Rogers and Lynch Introduce Bill to Withdraw FDA Approval of High-Dose Narcotic Painkiller Zohydro ER
Mar 14 2014
The Anesthetic and Anagelsic Drug Products Advisory Committee, which is charged with advising the FDA on the safety and effectiveness of marketed and investigational human drug products, voted 11-2 against approving the drug without an abuse deterrent citing concerns over the potential for addiction. Substance abuse has been exacting a toll on America and the number of deaths reported by the Centers for Disease Control and Prevention (CDC) due to prescription drug abuse has spiked in recent years. According to the CDC, the number of deaths connected to prescription opioids has more than quadrupled in the United States from 4,030 deaths involving painkillers in 1999 to 16,651 deaths in 2010. Opioid based drugs were involved in 3 out 4 pharmaceutical overdose deaths in 2010. In 2014, the CDC has made it a top priority to reduce deaths attributable to prescription painkiller abuse.
“Zohydro ER is a high-dose hydrocone-only opioid narcotic painkiller that does not have an abuse deterrent formulation,” said Congressman Lynch. “Allowing access to a drug so powerful, without this critical component, creates risks for the public drug we simply cannot afford. The FDA recently has taken positive steps in the regulation of opioids, including reclassifying hydrocodone combination products such as Lortab and Vicodin to a more restrictive Schedule II drug and updating labeling requirements for all extended release/long acting (ER/LA) opioid analgesics. However, this is a giant step backwards at a critical time when prescription drug abuse has fast become a rampant problem across the nation. We cannot afford to allow yet another highly addictive opioid into the mainstream and potentially onto Main Street America.”
“While the FDA continues to send mixed signals to drug companies about the need to invest in abuse deterrent technologies, the Act to Ban Zohydro will make it abundantly clear – life saving measures are critical to the development of powerful painkillers like Zohydro,” said Congressman Rogers. “Someone dies every 16 minutes from a prescription drug overdose, making it the leading cause of accidental deaths in the United States. In southern and eastern Kentucky, we lost nearly an entire generation when crushable OxyContin was first prescribed, and I fear this crushable, pure hydrocodone pill will take us backwards with a new wave of addiction and tragic, untimely deaths. While there isn’t a silver bullet, abuse deterrent formulations offer common sense measures to curb the tide of overdose deaths in this country."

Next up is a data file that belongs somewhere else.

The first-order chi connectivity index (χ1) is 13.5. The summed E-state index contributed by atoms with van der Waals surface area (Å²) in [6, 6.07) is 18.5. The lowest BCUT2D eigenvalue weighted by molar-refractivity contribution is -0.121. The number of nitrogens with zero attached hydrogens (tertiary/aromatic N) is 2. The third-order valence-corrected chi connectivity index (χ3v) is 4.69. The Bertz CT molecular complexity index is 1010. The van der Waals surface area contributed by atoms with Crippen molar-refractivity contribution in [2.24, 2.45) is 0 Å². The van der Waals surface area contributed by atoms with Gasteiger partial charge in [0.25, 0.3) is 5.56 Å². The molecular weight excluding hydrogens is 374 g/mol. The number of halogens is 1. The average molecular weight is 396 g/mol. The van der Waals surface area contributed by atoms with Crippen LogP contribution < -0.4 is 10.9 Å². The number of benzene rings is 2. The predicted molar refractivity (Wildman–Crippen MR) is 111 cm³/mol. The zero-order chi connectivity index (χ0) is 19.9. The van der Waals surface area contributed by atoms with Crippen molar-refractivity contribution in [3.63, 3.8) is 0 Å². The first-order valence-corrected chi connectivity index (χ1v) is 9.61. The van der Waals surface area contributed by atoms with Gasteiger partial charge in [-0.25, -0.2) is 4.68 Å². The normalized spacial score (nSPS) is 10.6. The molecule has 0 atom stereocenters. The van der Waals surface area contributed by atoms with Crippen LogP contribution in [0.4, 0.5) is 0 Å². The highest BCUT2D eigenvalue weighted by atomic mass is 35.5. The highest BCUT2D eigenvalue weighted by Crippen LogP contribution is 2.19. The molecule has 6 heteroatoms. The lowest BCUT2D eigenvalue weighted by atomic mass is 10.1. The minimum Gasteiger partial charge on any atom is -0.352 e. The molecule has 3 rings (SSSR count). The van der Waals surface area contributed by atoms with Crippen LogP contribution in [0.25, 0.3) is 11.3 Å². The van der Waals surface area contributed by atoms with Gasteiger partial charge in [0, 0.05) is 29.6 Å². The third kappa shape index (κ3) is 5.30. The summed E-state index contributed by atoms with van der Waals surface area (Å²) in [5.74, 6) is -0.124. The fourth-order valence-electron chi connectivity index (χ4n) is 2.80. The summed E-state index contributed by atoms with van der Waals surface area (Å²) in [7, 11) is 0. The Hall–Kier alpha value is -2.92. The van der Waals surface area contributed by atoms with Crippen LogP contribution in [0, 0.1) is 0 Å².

The Act to Ban Zohydro will take steps to reduce the proliferation of powerfully addictive opioid painkillers that lead so many Americans down the road to devastating substance abuse. Congressman Lynch and Congressman Rogers understand the needs of chronic pain sufferers; however, approving Zohydro ER without an abuse deterrent formulation puts our nation’s public health at a great risk due to the high likelihood for abuse.
In addition, 11 Members of the House of Representatives have signed on as original cosponsors of the bill. Today, Senator Joe Manchin introduced a companion bill in the Senate. Congressman Lynch and Congressman Rogers join in urging their colleagues to support this bipartisan, bicameral effort to stop another potentially harmful and highly addictive drug from being on the market.
The FDA’s approval of Zohydro ER will also be a highlighted topic during the 2014 National Rx Drug Abuse Summit in Atlanta, Georgia as leaders across the country discuss a holistic approach to the prescription drug abuse epidemic.
Click here to view the Act to Ban Zohydro.
Rogers has served Kentucky’s 5th Congressional District since 1981. With a focus on economic development, job creation, fighting illegal drugs and preserving Appalachia’s natural treasures, he has a reputation for listening to his constituents and fighting for the region he represents. For more information, visit http://halrogers.house.gov or follow Rogers on Twitter and Facebook.